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Viewing 13 posts - 1 through 13 (of 13 total)
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  • #29731 Report Abuse

    I have an 11 yr. old American Eskimo with chronic acute pancreatitis. I’m beyond worried now as he is consistently losing more weight. He should be around 21 lbs and he is now at 15 lbs.

    We have struggled with his condition for years and at this point I have no faith in what the vet recommends. I stumbled across this site this morning while researching solutions for my other dog – a very itchy mixed breed (I’ll deal with that is a separate post). There seems to be a lot of well informed people here and I am hoping someone may be able to help me.

    After a severe attack several years ago, a full work up (labs, x-rays … the works) the vet informed me that his intestinal and stomach lining are “thicker than normal” and that it was likely a birth defect.

    With that diagnosis, he was put on Hills Science WD canned formula. (Cerenia was also prescribed to treat the acute attacks.) We’ve tried other “vet recommended” foods but always end up back with the WD formula because he seems to tolerate it the best. I’ve even spoken with Hill’s Science “dieticians” but they are ALL CLUELESS (including the vet) as to what else might work better. The vet & dietician have always advised that hi-fat content is what will usually triggers the attacks but that is all they can tell me. They have never recommended grain-free or organic – or addressed potential food allergies as an aggravator.

    All of his routine check-ups & labs show him to be otherwise healthy. His poop is usually normal. (However, we do have a poop eating problem and I sometimes wonder if it’s because he is SOOO hungry because he’s not getting enough nutrition.)

    His attacks are episodic. Sometimes he is fine for weeks – other times we may have a couple of attacks in a week. His typical symptoms include any combination of: gurgling tummy, vomiting (sometimes bile, other times completely undigested food), abdominal pain (he won’t lie down for hours – I’ve had to hold him so he could sleep), and refusal to eat. On a rare occasions he’s had diarrhea and I’ve had to take him to the vet for an IV due to dehydration several times over the years.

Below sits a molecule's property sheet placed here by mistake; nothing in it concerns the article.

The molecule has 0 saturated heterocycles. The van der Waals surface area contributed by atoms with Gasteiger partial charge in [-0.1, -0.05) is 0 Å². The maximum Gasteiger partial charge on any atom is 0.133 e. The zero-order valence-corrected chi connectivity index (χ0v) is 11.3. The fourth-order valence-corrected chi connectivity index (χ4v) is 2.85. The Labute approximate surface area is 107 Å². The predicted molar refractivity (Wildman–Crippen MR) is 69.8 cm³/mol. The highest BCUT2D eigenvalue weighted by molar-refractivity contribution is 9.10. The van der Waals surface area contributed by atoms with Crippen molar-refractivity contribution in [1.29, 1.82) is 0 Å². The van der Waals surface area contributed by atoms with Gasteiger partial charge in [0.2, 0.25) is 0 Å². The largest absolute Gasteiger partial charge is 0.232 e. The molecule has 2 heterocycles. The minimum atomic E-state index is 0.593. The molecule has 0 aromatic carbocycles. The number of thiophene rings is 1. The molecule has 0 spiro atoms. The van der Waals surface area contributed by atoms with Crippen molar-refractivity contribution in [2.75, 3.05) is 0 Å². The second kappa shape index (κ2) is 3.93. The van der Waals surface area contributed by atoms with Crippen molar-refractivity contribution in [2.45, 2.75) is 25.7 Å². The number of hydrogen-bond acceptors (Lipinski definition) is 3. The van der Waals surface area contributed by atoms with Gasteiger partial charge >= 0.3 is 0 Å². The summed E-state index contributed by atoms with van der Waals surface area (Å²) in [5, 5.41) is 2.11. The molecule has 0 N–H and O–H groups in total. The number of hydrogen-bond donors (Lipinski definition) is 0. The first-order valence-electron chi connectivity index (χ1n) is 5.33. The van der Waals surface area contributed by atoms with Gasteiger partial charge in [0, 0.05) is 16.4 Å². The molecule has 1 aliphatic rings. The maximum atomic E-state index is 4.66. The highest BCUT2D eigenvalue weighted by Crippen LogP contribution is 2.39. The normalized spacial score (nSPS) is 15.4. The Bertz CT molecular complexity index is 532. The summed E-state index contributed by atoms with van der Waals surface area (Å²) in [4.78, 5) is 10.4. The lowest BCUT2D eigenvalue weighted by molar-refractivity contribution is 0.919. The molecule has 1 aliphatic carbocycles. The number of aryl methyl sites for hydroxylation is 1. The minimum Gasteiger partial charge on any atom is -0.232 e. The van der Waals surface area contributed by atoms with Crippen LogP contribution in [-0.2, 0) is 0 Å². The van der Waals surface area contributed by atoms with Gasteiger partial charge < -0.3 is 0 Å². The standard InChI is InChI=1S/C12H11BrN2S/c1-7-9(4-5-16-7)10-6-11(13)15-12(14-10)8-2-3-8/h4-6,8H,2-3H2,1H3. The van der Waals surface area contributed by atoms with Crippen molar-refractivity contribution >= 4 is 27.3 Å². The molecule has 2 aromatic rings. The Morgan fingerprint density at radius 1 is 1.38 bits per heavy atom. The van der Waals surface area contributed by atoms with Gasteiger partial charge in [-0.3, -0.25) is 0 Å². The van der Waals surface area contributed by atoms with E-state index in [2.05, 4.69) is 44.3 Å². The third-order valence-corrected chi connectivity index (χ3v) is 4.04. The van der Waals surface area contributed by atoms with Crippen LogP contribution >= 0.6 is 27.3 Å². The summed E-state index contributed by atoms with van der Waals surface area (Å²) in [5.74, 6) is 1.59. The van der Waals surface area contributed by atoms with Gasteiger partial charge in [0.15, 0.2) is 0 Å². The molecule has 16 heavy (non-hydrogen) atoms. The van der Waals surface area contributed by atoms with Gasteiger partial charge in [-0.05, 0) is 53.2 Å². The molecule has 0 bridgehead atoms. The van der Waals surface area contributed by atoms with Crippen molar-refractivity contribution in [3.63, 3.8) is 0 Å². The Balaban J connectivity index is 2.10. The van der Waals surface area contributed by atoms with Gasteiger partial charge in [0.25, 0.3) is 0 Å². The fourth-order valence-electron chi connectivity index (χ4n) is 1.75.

Any help, advice, or recommendations that will help me get some weight back on him and help with the pancreatitis would be greatly appreciated.


    #29736 Report Abuse

    I’m sorry about your dog. I think her issues are well beyond what anyone here can advise on. The only thought I have is that the steroids that vets give for food allergy/ intolerance issues have the known possibility of causing pancreatitis. You will probably have to go to a homemade food to help your pup, but I wouldn’t even come close to attempting that with her without the help of a veterinary nutritionist or a holistic vet that has really studied nutrition. If I were you I would definitely find a holistic vet, because they try to get to the root of problems instead of just treating the symptoms.

    #29737 Report Abuse